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WHAT’S ON

CAROLINE PHILLIPS
there’s something happening here … extended remix
12 – 26 May 2018

Opening Event | Friday 11 May 6pm
Feminist Protest Selfie Session | Saturday 12 May 3 – 6pm
Artist Relay | Friday 18 May 7pm

In Conversation with Louise Mayhew | Saturday 26 May 3pm

You are warmly invited to the opening of Caroline Phillips’ solo exhibition there’s something happening here… (extended remix) on Friday 11th May, 6pm.

Visit the gallery on Saturday 12th May any time between 3 – 6pm for a Feminist Protest Selfie Session, an experiential session where you can interact with the works, facilitated by the artist. RSVP not required.

About the Exhibition

Using objects and photographs, Caroline Phillips is interested in reconfiguring relationships of power, sexual politics and embodied experience to (re)present the relational art object as a feminist object. Through modes of connection and inter-relation in both her methodology and outcomes, Phillips (re)imagines an ethical feminist future. This current body of work, there’s something happening here…(extended remix), was developed during a recent three month residency at NARS Foundation, Brooklyn.

there’s something happening here…(extended remix) seeks to respond to the current political atmosphere of fear and violence, proposing feminist objects of protection and resistance. Stirrings of protest, retaliation and self-defense emerge through the whimsical and embodied forms. Domestic and industrial materials merge and transform into what could potentially be weapons, flotation devices, protective gear, tools and protest objects. These sculptural pieces are active and performative, enabling moments of transformation and action. Physical objects are then extended through performative photographs that imagine alternate behaviours and actions, transforming the mood and environment.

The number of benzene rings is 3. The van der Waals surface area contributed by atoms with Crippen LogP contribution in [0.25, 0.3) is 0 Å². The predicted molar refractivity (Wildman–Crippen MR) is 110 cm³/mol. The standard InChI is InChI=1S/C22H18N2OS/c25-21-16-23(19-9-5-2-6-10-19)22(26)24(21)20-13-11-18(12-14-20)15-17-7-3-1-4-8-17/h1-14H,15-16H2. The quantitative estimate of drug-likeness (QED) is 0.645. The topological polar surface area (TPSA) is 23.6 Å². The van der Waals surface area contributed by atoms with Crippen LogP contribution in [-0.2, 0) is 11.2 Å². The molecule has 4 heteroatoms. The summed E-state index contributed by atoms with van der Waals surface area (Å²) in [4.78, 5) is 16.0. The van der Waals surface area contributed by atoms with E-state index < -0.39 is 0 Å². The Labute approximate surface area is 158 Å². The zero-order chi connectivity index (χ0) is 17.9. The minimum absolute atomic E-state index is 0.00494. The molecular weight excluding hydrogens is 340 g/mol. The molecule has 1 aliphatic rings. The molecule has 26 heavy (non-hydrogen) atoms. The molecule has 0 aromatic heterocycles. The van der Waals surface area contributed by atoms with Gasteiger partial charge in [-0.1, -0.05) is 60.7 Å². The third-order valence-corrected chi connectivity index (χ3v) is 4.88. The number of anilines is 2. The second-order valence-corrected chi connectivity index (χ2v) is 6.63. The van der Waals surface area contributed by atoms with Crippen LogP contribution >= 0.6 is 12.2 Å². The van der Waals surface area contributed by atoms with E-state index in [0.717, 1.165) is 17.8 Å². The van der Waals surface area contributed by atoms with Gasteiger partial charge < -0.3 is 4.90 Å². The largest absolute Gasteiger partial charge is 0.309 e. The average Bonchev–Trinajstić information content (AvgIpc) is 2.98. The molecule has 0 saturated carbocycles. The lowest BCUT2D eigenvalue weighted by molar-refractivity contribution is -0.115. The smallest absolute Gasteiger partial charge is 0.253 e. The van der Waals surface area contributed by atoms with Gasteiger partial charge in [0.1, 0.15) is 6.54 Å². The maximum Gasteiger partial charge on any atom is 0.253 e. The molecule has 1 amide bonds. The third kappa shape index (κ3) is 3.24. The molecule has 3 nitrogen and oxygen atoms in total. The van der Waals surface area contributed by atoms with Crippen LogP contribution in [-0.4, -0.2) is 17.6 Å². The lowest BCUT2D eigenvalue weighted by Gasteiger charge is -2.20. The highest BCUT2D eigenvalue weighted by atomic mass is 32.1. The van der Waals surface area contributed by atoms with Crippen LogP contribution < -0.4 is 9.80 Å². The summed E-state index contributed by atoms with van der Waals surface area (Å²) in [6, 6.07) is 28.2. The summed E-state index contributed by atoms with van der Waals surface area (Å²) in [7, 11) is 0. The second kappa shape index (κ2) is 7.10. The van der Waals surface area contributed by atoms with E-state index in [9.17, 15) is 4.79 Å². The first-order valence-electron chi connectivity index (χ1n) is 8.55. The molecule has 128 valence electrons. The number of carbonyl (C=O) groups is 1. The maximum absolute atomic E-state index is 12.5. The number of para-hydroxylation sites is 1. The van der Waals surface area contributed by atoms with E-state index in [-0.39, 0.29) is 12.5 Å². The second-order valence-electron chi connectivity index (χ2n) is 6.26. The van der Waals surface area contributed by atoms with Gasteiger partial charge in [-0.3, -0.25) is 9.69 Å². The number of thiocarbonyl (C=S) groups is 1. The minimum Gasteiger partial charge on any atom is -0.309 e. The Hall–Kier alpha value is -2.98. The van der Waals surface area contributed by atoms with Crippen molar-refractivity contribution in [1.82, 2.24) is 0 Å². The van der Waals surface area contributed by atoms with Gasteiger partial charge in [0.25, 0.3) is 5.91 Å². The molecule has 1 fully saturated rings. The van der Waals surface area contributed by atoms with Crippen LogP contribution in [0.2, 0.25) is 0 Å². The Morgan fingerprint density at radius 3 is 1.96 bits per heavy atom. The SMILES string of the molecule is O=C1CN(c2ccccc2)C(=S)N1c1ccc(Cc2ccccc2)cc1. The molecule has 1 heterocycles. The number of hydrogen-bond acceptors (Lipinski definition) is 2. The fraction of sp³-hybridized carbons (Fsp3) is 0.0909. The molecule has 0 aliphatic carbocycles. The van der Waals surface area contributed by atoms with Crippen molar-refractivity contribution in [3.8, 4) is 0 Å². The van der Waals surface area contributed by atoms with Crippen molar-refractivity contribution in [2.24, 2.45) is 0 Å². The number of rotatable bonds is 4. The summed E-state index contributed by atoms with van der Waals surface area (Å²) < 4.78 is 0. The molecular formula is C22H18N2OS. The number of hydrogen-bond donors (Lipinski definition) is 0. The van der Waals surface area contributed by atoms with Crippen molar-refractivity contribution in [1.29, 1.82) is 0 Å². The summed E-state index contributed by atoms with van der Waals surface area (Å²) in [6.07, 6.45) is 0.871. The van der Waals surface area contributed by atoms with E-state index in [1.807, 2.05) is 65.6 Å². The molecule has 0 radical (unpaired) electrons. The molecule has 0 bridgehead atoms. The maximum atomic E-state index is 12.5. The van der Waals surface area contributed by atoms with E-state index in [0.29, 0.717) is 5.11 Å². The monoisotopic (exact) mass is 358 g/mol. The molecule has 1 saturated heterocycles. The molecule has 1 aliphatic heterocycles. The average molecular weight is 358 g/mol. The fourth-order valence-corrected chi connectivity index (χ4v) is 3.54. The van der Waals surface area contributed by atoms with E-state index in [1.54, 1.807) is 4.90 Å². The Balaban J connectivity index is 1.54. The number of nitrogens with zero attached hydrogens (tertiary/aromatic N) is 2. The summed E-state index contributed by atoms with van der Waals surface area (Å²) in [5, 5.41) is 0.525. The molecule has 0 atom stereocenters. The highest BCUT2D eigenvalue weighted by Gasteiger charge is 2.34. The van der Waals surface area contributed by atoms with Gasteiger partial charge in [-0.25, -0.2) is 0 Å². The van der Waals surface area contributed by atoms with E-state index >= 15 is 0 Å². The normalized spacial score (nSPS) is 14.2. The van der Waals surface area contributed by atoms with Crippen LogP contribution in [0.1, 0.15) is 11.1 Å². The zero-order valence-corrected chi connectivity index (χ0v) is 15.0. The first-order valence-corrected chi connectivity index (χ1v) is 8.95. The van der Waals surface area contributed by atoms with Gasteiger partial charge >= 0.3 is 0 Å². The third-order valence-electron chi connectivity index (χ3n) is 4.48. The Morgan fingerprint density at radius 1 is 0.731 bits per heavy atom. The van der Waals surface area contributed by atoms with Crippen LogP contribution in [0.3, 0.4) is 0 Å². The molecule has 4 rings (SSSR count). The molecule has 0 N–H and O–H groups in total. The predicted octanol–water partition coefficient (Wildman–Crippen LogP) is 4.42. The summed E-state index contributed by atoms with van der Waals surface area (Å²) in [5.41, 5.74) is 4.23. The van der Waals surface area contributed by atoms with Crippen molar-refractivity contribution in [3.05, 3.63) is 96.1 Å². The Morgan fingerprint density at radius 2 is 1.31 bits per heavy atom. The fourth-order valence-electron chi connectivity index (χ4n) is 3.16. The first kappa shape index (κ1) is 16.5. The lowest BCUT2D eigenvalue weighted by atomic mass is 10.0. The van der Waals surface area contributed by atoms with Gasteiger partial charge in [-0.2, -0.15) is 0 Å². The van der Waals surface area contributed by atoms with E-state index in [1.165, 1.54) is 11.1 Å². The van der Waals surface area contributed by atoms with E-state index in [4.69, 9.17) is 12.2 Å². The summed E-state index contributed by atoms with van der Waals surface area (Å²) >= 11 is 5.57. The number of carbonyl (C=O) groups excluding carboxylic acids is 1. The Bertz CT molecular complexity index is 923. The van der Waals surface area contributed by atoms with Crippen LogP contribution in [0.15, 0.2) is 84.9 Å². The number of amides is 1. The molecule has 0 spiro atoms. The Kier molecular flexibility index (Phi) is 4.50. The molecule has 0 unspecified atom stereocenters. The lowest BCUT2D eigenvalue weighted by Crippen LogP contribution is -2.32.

About the Artist

Caroline Phillips has recently completed four years of PhD research at the Victorian College of the Arts, University of Melbourne. Previously, Phillips’ work has been exhibited nationally and internationally including the George Paton Gallery, Melbourne, First Draft Gallery, Sydney, the Cité International des Arts, Paris, Slade School of Art, London and OCAD University, Toronto. She has been awarded a number of grants and residencies including NAVA Australian Artists’ Grant, City of Melbourne Arts Project Grant, Creative Victoria VicArts Grant, Australian Tapestry Workshop Artist in Residence and the Art Gallery of New South Wales Moya Dyring Paris Residency.

Image: Caroline Phillips Concealment #2, 2018, digital photograph. Photograph by Danielle McCarthy.



Artist Relay | Chantal Fraser + Hannah Gartside + Parallel Park

Join us on May 18, 7pm for Boxcopy’s Artist Relay series. Artists Chantal Fraser, Hannah Gartside and Parallel Park will discuss their art practices in dialogue with our current exhibition by Caroline Phillips.

Chantal Fraser is a Samoan/Australian multi-media artist who is interested in the binary and ternary connotations of adornment and silhouette when presented in varying artistic contexts. Her work questions reader relevance by subverting the perpetual cultural and anthropological interpretations of the objects made.